This provides an atmosphere of uncertainty for Blade Runner's central theme of examining humanity. In order to discover replicants a psychological test is used with a number of questions focused on empathy; making it the essential indicator of someone's "humanity". The replicants are juxtaposed with human characters who are unempathetic, and while the replicants show passion and concern for one another, the mass of humanity on the streets is cold and impersonal. The film goes so far as to put in doubt the nature of Rick Deckard and forces the audience to reevaluate what it means to be human.[4]

Genetic engineering and cloning[edit]

The first draft of the entire human genome was decoded on June 26, 2000, by the Human Genome Project, followed by a steadily increasing number of other organisms across the microscopic to macroscopic spectrum. The short step from theory to practice in using genetic knowledge was taken quickly: genetically modified organisms have become a present reality.

The embryonic techniques of somatic cell nuclear transfer from a specific genotype via cloning, as well as some of the problems pre-figured in Blade Runner, were demonstrated by the cloning of Dolly the sheep in 1996. Since 2001, political efforts have been mounting in many countries to ban human cloning, impelled by a sense of its abhorrence and imminence, while rumors abound that the first human clones may already have been produced, the most famous example being a claim by the extraterrestrial worshiping Raelians, a religious group who have offered no proof to support their extraordinary claims. In all of these developments, a clear tension between commercial and non-commercial interests is apparent, as scientific and business motivations conflict with ethical and religious concerns about the appropriateness of human intervention in the deepest fabric of nature. In many ways Blade Runner serves as a cautionary tale in the tradition of Mary Shelley's novel Frankenstein.[2]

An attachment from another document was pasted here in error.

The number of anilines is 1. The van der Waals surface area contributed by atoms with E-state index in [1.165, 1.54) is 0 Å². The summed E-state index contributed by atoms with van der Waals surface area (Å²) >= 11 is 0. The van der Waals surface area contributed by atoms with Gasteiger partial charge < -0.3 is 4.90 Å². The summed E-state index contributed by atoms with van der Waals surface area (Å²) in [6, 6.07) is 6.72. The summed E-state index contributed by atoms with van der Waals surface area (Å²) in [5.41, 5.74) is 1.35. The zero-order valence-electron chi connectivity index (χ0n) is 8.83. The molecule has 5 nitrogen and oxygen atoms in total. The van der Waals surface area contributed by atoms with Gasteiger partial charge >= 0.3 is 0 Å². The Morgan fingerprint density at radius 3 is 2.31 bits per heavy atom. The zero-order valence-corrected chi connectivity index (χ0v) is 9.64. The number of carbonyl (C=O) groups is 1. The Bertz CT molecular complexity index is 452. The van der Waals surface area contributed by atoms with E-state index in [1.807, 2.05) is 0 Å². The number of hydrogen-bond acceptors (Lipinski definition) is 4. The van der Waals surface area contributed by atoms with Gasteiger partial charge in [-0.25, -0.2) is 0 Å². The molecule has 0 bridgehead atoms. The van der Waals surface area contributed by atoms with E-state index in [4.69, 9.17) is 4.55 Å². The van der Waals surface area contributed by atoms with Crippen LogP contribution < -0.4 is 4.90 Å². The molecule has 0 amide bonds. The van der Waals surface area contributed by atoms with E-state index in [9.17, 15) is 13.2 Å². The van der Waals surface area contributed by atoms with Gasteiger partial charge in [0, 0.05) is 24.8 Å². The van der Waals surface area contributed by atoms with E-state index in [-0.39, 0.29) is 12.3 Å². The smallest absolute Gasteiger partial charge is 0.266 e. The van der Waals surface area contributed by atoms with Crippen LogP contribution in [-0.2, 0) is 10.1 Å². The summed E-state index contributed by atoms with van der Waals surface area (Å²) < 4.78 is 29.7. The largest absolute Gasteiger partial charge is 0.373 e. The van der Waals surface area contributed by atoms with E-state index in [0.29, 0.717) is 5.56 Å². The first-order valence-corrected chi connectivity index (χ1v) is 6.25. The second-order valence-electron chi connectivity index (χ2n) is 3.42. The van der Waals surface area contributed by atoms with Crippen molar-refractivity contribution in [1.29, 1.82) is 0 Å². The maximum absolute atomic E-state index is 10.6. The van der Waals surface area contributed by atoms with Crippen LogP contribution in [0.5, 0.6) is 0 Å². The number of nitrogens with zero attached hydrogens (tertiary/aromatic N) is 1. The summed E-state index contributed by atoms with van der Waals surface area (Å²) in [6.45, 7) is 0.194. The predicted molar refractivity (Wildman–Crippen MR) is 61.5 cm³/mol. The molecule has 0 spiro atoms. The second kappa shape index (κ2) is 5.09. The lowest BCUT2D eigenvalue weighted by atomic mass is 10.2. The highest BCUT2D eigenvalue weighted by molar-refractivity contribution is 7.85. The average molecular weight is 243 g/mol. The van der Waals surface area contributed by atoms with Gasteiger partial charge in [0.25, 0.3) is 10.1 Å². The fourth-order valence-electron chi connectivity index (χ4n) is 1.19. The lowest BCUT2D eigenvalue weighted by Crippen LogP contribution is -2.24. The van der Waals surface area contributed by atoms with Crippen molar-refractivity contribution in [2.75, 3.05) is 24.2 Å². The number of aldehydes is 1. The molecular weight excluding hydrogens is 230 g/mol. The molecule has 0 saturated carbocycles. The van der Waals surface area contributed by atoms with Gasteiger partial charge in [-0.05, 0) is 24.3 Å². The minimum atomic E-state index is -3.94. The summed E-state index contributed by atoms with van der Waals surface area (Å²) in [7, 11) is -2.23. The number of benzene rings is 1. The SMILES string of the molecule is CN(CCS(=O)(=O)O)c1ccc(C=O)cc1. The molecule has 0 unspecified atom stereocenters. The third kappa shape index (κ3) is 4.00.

Eyes and memories[edit]

A Voight-Kampff machine reading the minute emotional responses to a test.

Eye symbolism appears repeatedly in Blade Runner and provides insight into themes and characters therein. The film opens with an extreme closeup of an eye which fills the screen reflecting the industrial landscape seen below. When reflecting one of the Tyrell Corp. pyramids it evokes the all-seeing Eye of Providence.[5]

In Roy's quest to "meet his maker" he seeks out Chew, a genetic designer of eyes, who created the eyes of the Nexus-6. When told this, Roy quips, "Chew, if only you could see what I've seen with your eyes", ironic in that Roy's eyes are Chew's eyes since he created them, but it also emphasizes the importance of personal experience in the formation of self. Roy and Leon then intimidate Chew with disembodied eyes and he tells them about J.F. Sebastian.